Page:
Bicycles I have Restored

Click Each Bike to go on to the Restoration

Basso


Bianchi

Bridgestone

Cannondale
Fuji
GT
Miyata
Peugeot
Raleigh

Schwinn

Serotta

Specialized

Trek

Thanks for all the support!!

2 comments:

  1. Hi John,
    I just wanted to reach out and let you know how much I enjoy your blog. Thanks for putting in the time to document your efforts. I love the fact that your restoring bikes that most in the bike repair business wouldn’t touch or would charge so much the owner throws the bike out and gets something from Walmart. I got a quote for well over $2000.00 to get my bike restored, which is nuts, since it’s nothing special. I’m sure your customers really appreciate the documentation of their bike restoration. Bikes don’t have to be rare or expensive to be appreciated. They just need to be ridden and enjoyed. To me the bikes you restore are the backbone of bicycling.

    I’ve also restored bikes in my spare time years ago, but never gave it a shot to do it on a full time basis. Instead, I’m writing a blog about mostly city bikes, commuting and the bike scene in Portland, but the backdrop is Philbert, my restoration project. Philbert is my Phillips 1961 3 speed light roadster from England I purchased from craigslist for $30.00. It’s in a state of neglect that most wouldn’t touch, but like you, I appreciate a good challenge!

    I wanted to share a couple things I found while searching around for restoration tips.
    http://www.vintagebmx.com/community/ has some amazing posts about rust removal and polishing that are incredibly detailed. These are long posts of about 30 pages each with a lot of photos and explanations. All of the techniques focus on how to do it inexpensively and without a huge outlay of equipment. From reading your posts, it sounds like you have almost everything already tool-wise. I thought I was good at polishing, but take a look. Ted Carl, the guy who posted the articles, brings polishing to a whole new level!

    I originally planned on taking Philbert in for painting or powder coating, but now you can do your own two-part, base coat/clear coat paint work at home out of a spray can for around $40.00 to 60.00. I don’t know how much you know about auto painting, but this is the same type of system body shops use. Granted the paint won’t be as tough as what you get from the body shop, but it will be a far cry better than anything you can do at home without spray equipment or an oven. And for biking, it should be just fine since the paint won’t be deflecting gravel at 80 mph or taking a salt bath during the winter. The decals can go under the clear coat for protection as well. Take a look at http://www.66autocolor.com/default.asp. I haven’t tried this myself, but plan to this winter and will do a few posts on the prep, process and results.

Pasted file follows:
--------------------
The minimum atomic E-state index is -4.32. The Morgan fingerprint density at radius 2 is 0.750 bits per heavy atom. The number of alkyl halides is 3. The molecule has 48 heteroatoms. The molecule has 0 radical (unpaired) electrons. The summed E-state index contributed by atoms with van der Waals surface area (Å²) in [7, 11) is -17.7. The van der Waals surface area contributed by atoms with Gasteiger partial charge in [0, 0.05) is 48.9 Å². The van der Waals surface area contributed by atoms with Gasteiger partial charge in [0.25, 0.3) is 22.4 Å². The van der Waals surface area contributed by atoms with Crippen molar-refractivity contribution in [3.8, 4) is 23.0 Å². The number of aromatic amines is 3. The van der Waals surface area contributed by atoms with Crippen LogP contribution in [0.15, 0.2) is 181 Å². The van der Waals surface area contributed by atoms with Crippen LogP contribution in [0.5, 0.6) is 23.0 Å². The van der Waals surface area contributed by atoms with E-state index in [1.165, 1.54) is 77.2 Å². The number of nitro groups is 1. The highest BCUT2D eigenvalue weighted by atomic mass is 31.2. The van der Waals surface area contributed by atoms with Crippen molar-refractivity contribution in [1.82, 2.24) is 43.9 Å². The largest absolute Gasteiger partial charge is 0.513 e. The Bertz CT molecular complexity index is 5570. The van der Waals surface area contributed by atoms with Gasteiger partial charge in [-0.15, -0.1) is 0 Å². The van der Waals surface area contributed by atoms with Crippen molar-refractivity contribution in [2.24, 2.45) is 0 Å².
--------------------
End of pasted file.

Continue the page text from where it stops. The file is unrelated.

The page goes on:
On a side note, we’ve traveled the same roads. I was born in Gurnee, moved to Kenosha and my wife’s family is from Marinette. I guess that makes us flatlander, yooper, cheesheads!

    Take care,
    Brett
    Stumptownbikes.blogspot.com

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    Replies
    1. Hi Brett,

      Thanks for the kind words!

      I checked out your Phillips, I love it!!

      I love old three speeds, I take a lot of crap from friends for loving them, I often take one on all day rides with friends and never have a problem keeping up and it often functions better on long day rides and camping rides.

      I was actually born in Escanaba, Michigan in Upper Michigan just north of Marinette, grew up mostly in Wisconsin and now live in Gurnee so we have pretty much stomped the same grounds. I am up in Escanaba for the holiday weekend visiting family now.

      Thanks for the links and I look forward to reading your blog a little more when I get home.

      Thanks,
      John Z.

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